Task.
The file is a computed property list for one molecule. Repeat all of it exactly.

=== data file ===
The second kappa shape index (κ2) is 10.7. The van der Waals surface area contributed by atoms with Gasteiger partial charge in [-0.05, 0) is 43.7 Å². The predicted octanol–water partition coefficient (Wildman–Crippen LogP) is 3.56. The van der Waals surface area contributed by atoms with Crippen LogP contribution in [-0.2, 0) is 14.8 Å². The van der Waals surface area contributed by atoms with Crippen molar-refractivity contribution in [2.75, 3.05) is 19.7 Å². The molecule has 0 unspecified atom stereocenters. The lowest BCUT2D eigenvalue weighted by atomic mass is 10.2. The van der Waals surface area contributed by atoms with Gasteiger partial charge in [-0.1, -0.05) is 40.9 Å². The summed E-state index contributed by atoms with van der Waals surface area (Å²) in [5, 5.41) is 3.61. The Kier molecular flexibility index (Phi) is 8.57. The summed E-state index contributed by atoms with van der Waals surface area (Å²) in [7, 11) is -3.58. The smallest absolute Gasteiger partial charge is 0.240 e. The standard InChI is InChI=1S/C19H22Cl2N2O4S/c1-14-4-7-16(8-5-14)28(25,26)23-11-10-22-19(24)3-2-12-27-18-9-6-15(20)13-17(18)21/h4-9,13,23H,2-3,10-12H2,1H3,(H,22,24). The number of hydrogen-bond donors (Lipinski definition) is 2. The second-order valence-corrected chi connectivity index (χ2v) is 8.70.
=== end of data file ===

The second kappa shape index (κ2) is 10.7. The van der Waals surface area contributed by atoms with Gasteiger partial charge in [-0.05, 0) is 43.7 Å². The predicted octanol–water partition coefficient (Wildman–Crippen LogP) is 3.56. The van der Waals surface area contributed by atoms with Crippen LogP contribution in [-0.2, 0) is 14.8 Å². The van der Waals surface area contributed by atoms with Crippen molar-refractivity contribution in [2.75, 3.05) is 19.7 Å². The molecule has 0 unspecified atom stereocenters. The lowest BCUT2D eigenvalue weighted by atomic mass is 10.2. The van der Waals surface area contributed by atoms with Gasteiger partial charge in [-0.1, -0.05) is 40.9 Å². The summed E-state index contributed by atoms with van der Waals surface area (Å²) in [5, 5.41) is 3.61. The Kier molecular flexibility index (Phi) is 8.57. The summed E-state index contributed by atoms with van der Waals surface area (Å²) in [7, 11) is -3.58. The smallest absolute Gasteiger partial charge is 0.240 e. The standard InChI is InChI=1S/C19H22Cl2N2O4S/c1-14-4-7-16(8-5-14)28(25,26)23-11-10-22-19(24)3-2-12-27-18-9-6-15(20)13-17(18)21/h4-9,13,23H,2-3,10-12H2,1H3,(H,22,24). The number of hydrogen-bond donors (Lipinski definition) is 2. The second-order valence-corrected chi connectivity index (χ2v) is 8.70.